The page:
You can learn so much without feeling like you’re learning at all. As I described my research at Barnard’s summer research poster presentation session, I realized just how much knowledge I had gained from my experience in the Callahan lab. My language had become technical and specialized. I had to consciously explain the words that I used and be sure to use more general language. Without actively studying, I could explain t-DNA insertion knockout mutations, how robustness and variability both affect an organism’s fitness, and the life cycle of the Arabidopsis thaliana. I learned all of this through reading papers for weekly lab meetings and the everyday discussions of the lab. While I understand the importance of some textbook learning, the value of learning through practice cannot be understated. Along with understanding the information, I inadvertently understood the importance of the information. After all, the only reason I knew how variability relates to evolution and agriculture was because it was immediately relevant to the work I was doing.
I can definitely say that my understanding of science gained a new dimension as the result of my summer research. There were a few instances when I was genuinely thrilled that real-life science lined up with what I had studied. Even though I believed the textbooks, it somehow feels different when a mutated gene actually has the predicted effect on a plant’s phenotype. In designing my individual research project, I ran analyses of previous data, interpreted the results, and chose mutant seeds to regrow as part of my experiment on phenotypic variability. I was actually using the scientific method. As I continue the project, I will collect and analyze my results to see if the mutants I selected continue to reflect unusual variability. And the process will continue.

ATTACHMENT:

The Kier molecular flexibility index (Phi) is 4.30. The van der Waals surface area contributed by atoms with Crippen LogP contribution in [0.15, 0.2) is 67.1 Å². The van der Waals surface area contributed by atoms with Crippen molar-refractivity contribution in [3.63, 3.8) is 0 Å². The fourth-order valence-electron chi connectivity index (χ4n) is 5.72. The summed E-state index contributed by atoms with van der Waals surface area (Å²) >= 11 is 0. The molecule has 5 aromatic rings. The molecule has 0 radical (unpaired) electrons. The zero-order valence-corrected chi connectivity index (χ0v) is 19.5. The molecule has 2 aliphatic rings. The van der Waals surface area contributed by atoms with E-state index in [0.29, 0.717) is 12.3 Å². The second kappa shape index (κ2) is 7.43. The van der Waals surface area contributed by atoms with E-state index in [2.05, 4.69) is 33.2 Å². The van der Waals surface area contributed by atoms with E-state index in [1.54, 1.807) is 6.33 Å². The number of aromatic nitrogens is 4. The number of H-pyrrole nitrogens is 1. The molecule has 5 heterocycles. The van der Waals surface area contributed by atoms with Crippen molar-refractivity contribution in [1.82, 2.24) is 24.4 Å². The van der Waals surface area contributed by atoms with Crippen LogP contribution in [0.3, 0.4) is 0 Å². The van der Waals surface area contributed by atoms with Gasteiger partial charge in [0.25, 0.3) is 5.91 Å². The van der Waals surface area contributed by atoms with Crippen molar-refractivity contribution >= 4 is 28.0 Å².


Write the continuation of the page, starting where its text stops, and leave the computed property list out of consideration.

Beyond the thrill of witnessing the reality of prior scientific knowledge, I also felt a thrill associated with knowing that I was playing a part in the creation of wholly new knowledge. Nobody knows what the result or implications of my research will be. We have hypotheses rooted in the literature and prior experiments, but no one really knows. In my opinion that is the most profound difference between practicing and studying science—embracing the unknown. In class, everything we study has concrete answers. If we don’t understand something, we should read the textbook, study more, or go to office hours. In a laboratory setting, scientists must ask questions without known answers. That is the key to research. It’s always a little bit uncomfortable designing a methodology to find unknown results, but it’s also invigorating. I hope to continue in research, asking bigger and better questions, for much longer in my scientific career.
In the last few weeks at lab, I worked with another undergraduate student to create a poster and abstract summarizing our work over the summer. Because we will both be continuing our project next semester and have not yet collected our results, the poster provided background for our research and outlined our experimental methods. What really made the difference in my enthusiasm for the research was a sense of ownership over the project. Though my project takes place as part of the larger objectives of the lab, I feel a sense of individual responsibility for its outcomes. Most important in cultivating that accountability was the fact that my mentors allowed me to make my own mistakes (although no mistake that couldn’t be fixed). I laid out the experiment, which I could then tweak with the professor or lab technician. I ran my own analyses and created my own graphs in R even though the lab technician could have done them in a quarter of time it took me. Though I’m sure it had to be frustrating and sometimes stressful for them, I really appreciate the responsibility that the professor and lab technician gave me. It’s a lesson that I’ll remember when I have to mentor or teach in the future.